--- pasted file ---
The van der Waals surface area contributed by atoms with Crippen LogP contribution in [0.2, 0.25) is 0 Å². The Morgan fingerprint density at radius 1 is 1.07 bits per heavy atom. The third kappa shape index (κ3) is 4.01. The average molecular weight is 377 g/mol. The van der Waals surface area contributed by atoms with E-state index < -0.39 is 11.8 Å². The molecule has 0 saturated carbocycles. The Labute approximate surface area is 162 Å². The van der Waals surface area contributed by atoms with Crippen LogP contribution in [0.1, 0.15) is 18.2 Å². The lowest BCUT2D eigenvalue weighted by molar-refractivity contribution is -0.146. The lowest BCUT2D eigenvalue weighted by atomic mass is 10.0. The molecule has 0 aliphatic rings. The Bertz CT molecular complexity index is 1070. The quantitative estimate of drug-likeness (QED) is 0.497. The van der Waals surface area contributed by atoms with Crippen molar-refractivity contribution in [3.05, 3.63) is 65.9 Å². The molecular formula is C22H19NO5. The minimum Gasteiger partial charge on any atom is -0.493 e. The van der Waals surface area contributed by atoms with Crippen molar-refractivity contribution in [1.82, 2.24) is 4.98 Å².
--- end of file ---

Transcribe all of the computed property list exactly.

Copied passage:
The van der Waals surface area contributed by atoms with Crippen LogP contribution in [0.2, 0.25) is 0 Å². The Morgan fingerprint density at radius 1 is 1.07 bits per heavy atom. The third kappa shape index (κ3) is 4.01. The average molecular weight is 377 g/mol. The van der Waals surface area contributed by atoms with E-state index < -0.39 is 11.8 Å². The molecule has 0 saturated carbocycles. The Labute approximate surface area is 162 Å². The van der Waals surface area contributed by atoms with Crippen LogP contribution in [0.1, 0.15) is 18.2 Å². The lowest BCUT2D eigenvalue weighted by molar-refractivity contribution is -0.146. The lowest BCUT2D eigenvalue weighted by atomic mass is 10.0. The molecule has 0 aliphatic rings. The Bertz CT molecular complexity index is 1070. The quantitative estimate of drug-likeness (QED) is 0.497. The van der Waals surface area contributed by atoms with Crippen molar-refractivity contribution in [3.05, 3.63) is 65.9 Å². The molecular formula is C22H19NO5. The minimum Gasteiger partial charge on any atom is -0.493 e. The van der Waals surface area contributed by atoms with Crippen molar-refractivity contribution in [1.82, 2.24) is 4.98 Å².